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Half a century of nursing in Bourke

Donna Morris, Yuka Rose, Brandhee-Leigh Lovett, Denise Stalley, Kelly Lienesch, Ashleigh Hull and Maria Warren on Denise’s last day at work in the health industry after half a century of care and compassion for the Bourke community. Congratulation on a job inspiringly well done Denise! Photo contributed

Last Wednesday, long-serving local nurse Denise Stalley popped her watch in her pocket for the last time and called an end to a remarkable career of 54 years in nursing.

It was a bittersweet time for Denise, who says she is still going to be busy visiting family and making time do the tourist thing around this great country of ours.

Apart from her day job nursing, Denise is directly involved in tourism as the proprietor of the Mount Oxley visitor site, and she says she is looking forward to being able to put more time into the maintenance and growth of the popular tourism destination.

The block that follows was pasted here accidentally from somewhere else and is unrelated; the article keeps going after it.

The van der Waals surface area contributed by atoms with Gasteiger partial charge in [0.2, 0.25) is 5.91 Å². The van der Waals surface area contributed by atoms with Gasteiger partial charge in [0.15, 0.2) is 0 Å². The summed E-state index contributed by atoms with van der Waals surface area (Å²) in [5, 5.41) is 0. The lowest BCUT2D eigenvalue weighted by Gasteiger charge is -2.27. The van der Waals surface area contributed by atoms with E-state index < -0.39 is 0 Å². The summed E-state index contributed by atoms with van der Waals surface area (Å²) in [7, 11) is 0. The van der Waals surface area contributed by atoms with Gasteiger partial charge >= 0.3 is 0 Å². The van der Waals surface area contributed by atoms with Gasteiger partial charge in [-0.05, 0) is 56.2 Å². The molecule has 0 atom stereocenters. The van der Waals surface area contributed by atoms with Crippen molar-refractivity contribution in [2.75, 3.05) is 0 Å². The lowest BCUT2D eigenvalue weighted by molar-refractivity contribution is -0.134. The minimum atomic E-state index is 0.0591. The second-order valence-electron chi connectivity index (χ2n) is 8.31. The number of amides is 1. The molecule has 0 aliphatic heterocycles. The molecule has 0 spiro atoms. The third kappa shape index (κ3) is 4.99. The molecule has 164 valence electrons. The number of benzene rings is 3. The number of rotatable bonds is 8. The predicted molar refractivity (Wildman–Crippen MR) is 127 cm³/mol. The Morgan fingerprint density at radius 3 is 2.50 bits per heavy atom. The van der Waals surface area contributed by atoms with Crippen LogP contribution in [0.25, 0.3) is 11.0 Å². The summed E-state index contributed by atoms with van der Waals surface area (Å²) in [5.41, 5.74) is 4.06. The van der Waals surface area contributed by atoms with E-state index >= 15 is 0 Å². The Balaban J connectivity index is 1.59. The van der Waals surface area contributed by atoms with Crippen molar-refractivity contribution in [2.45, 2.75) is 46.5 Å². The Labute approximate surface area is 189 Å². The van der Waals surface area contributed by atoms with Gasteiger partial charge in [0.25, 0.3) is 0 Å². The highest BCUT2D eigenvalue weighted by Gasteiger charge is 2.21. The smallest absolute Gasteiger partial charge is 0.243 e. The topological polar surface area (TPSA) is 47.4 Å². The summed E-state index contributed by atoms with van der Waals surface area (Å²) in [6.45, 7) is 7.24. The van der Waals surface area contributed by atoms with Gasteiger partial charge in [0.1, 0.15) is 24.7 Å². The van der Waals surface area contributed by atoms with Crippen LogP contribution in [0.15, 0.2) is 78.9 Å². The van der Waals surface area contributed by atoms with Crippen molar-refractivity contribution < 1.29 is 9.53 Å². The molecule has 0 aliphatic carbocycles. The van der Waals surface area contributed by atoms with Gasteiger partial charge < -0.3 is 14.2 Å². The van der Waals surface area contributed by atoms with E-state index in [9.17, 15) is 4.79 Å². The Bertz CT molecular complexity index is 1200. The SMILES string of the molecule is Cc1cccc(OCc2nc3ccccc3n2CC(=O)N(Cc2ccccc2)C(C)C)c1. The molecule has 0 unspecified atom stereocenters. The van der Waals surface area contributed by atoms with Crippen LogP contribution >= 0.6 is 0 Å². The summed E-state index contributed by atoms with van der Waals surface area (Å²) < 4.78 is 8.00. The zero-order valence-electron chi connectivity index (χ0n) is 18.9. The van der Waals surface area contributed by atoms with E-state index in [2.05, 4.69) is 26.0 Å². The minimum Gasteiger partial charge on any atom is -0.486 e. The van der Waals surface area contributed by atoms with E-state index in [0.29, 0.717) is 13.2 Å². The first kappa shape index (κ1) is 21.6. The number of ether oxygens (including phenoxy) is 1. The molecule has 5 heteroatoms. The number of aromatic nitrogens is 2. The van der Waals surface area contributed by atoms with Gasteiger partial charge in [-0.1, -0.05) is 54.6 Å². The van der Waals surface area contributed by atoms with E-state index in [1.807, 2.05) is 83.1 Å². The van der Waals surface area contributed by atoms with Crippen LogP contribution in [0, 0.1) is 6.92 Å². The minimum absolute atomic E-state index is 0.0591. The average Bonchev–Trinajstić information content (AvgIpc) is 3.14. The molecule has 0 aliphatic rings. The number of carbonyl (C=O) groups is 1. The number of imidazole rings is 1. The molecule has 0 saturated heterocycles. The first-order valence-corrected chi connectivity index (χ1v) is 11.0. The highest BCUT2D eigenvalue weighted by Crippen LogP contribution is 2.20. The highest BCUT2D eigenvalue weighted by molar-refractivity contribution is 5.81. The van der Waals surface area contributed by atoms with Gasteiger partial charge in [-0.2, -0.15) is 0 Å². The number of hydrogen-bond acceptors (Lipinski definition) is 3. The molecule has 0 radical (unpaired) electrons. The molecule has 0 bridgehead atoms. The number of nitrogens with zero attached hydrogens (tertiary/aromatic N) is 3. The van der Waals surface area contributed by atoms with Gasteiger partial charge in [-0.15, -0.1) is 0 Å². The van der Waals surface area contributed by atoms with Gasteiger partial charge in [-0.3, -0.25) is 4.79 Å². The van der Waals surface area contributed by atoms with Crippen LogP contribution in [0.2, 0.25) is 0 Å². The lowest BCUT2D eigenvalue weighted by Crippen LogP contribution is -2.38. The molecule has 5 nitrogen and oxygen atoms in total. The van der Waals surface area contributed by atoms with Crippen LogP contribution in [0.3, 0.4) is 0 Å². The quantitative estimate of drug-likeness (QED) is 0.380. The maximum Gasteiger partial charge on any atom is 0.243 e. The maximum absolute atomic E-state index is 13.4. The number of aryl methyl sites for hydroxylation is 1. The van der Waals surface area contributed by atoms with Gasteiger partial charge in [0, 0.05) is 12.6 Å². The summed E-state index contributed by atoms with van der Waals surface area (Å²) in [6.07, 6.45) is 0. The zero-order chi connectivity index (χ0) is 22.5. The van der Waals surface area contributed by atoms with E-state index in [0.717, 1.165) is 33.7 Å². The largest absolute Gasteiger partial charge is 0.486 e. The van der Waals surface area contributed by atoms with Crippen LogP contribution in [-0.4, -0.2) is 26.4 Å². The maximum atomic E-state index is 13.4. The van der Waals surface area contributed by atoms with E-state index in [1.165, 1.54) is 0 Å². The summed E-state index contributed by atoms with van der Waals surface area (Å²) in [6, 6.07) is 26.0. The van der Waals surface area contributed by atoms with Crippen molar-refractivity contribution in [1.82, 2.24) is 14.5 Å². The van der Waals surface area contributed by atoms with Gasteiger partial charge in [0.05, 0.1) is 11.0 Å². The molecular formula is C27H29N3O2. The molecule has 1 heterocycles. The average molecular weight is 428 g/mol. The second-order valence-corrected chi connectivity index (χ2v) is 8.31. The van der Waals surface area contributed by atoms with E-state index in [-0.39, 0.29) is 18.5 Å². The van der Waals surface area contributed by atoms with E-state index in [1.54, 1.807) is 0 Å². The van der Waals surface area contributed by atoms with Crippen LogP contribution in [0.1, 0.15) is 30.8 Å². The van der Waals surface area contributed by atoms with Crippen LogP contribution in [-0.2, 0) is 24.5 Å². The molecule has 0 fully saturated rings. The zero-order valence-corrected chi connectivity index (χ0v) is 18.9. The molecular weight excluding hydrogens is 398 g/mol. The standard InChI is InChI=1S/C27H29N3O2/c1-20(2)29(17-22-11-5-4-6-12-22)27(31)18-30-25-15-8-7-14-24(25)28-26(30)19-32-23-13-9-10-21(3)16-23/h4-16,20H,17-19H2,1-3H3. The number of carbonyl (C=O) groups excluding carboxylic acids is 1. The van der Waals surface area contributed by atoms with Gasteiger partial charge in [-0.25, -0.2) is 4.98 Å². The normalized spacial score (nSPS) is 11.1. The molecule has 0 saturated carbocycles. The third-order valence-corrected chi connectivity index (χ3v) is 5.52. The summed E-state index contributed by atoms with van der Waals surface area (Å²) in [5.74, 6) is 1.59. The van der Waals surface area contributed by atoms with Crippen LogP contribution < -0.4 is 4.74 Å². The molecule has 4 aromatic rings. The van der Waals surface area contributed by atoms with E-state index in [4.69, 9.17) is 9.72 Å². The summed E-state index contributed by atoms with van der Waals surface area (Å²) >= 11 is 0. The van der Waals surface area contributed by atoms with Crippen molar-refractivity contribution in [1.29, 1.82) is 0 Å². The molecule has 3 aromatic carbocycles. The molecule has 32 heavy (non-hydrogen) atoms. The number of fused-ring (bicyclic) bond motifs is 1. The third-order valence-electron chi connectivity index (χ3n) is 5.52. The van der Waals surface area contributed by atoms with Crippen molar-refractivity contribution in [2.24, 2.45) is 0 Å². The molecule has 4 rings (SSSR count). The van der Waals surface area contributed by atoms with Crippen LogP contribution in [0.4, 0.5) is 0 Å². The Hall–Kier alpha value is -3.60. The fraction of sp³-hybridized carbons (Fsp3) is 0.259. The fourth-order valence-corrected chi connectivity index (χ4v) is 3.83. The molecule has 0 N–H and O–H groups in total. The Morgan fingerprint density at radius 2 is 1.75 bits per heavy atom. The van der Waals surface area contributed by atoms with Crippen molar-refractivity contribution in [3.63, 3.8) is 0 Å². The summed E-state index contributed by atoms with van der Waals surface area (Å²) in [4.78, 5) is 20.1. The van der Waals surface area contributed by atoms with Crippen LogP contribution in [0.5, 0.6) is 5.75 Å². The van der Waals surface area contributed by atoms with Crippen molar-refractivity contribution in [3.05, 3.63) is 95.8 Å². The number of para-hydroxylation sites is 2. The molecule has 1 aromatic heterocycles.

Denise says she won’t be slowing up, she just won’t have to come to town to work and it will all be unpaid.

Commencing her career in nursing as an Assistant In Nursing (AIN) in Bourke back in 1967, Denise had no formal training.

“I was a terrified 16-year-old at the time. I remember being frightened of the ward sisters, and the staff who were older than me.

“Cookie Tully was my mentor and she showed me the ropes. She was a beautiful person and a competent and confident nurse.

“At that time Bourke was very vibrant. There were many businesses in town, and things were flourishing.

“The hospital probably only had two doctors, but they did everything. Patients were treated at the hospital and no one was ever flown out.

Denise recalls the hospital as being a big operation back then, employing a lot of people and always being surrounded by staff.

“We had plenty of staff, lots of cooks, cleaners, and they were all local people.

“I think we maybe only had one wardsman back then. We had a boilermaker Harry Menzies, I remember. He used to stoke up the boiler just so we had hot water.

“We had magnificent gardens and a massive citrus orchard.

“There was a big nurse’s homestead which was well used. We had sisters come in and stay, Lynn O’Malley and Diana Gaynor, were a couple of ladies who both married local graziers.

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